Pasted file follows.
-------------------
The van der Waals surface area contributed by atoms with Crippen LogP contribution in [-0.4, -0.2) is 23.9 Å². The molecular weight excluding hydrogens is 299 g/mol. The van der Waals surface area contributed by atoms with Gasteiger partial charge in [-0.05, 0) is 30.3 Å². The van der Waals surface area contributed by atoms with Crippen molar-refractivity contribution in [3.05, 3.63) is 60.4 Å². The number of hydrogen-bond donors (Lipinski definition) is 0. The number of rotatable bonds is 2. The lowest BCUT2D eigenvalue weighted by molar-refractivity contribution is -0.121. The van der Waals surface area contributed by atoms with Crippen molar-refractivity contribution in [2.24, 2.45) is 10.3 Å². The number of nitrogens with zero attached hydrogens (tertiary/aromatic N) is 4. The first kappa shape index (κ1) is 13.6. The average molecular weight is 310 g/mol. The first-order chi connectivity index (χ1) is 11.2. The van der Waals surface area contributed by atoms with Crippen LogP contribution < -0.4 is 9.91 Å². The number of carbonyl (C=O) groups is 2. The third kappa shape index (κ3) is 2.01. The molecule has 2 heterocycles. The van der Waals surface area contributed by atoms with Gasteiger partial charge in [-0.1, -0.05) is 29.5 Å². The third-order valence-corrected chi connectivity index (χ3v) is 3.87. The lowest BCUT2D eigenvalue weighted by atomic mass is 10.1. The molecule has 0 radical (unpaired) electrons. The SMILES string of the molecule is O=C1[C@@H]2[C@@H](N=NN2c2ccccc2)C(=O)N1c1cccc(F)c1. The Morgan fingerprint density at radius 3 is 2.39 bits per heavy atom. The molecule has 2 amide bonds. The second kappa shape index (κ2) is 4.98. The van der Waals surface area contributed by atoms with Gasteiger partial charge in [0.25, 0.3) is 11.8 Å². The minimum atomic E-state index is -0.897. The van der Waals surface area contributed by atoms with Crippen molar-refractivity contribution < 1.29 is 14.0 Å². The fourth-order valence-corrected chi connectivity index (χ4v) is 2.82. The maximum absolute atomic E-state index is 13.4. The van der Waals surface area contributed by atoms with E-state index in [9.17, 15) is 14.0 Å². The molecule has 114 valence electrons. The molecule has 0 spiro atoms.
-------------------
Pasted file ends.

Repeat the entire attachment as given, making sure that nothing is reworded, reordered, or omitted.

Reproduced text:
The van der Waals surface area contributed by atoms with Crippen LogP contribution in [-0.4, -0.2) is 23.9 Å². The molecular weight excluding hydrogens is 299 g/mol. The van der Waals surface area contributed by atoms with Gasteiger partial charge in [-0.05, 0) is 30.3 Å². The van der Waals surface area contributed by atoms with Crippen molar-refractivity contribution in [3.05, 3.63) is 60.4 Å². The number of hydrogen-bond donors (Lipinski definition) is 0. The number of rotatable bonds is 2. The lowest BCUT2D eigenvalue weighted by molar-refractivity contribution is -0.121. The van der Waals surface area contributed by atoms with Crippen molar-refractivity contribution in [2.24, 2.45) is 10.3 Å². The number of nitrogens with zero attached hydrogens (tertiary/aromatic N) is 4. The first kappa shape index (κ1) is 13.6. The average molecular weight is 310 g/mol. The first-order chi connectivity index (χ1) is 11.2. The van der Waals surface area contributed by atoms with Crippen LogP contribution < -0.4 is 9.91 Å². The number of carbonyl (C=O) groups is 2. The third kappa shape index (κ3) is 2.01. The molecule has 2 heterocycles. The van der Waals surface area contributed by atoms with Gasteiger partial charge in [-0.1, -0.05) is 29.5 Å². The third-order valence-corrected chi connectivity index (χ3v) is 3.87. The lowest BCUT2D eigenvalue weighted by atomic mass is 10.1. The molecule has 0 radical (unpaired) electrons. The SMILES string of the molecule is O=C1[C@@H]2[C@@H](N=NN2c2ccccc2)C(=O)N1c1cccc(F)c1. The Morgan fingerprint density at radius 3 is 2.39 bits per heavy atom. The molecule has 2 amide bonds. The second kappa shape index (κ2) is 4.98. The van der Waals surface area contributed by atoms with Gasteiger partial charge in [0.25, 0.3) is 11.8 Å². The minimum atomic E-state index is -0.897. The van der Waals surface area contributed by atoms with Crippen molar-refractivity contribution < 1.29 is 14.0 Å². The fourth-order valence-corrected chi connectivity index (χ4v) is 2.82. The maximum absolute atomic E-state index is 13.4. The van der Waals surface area contributed by atoms with E-state index in [9.17, 15) is 14.0 Å². The molecule has 114 valence electrons. The molecule has 0 spiro atoms.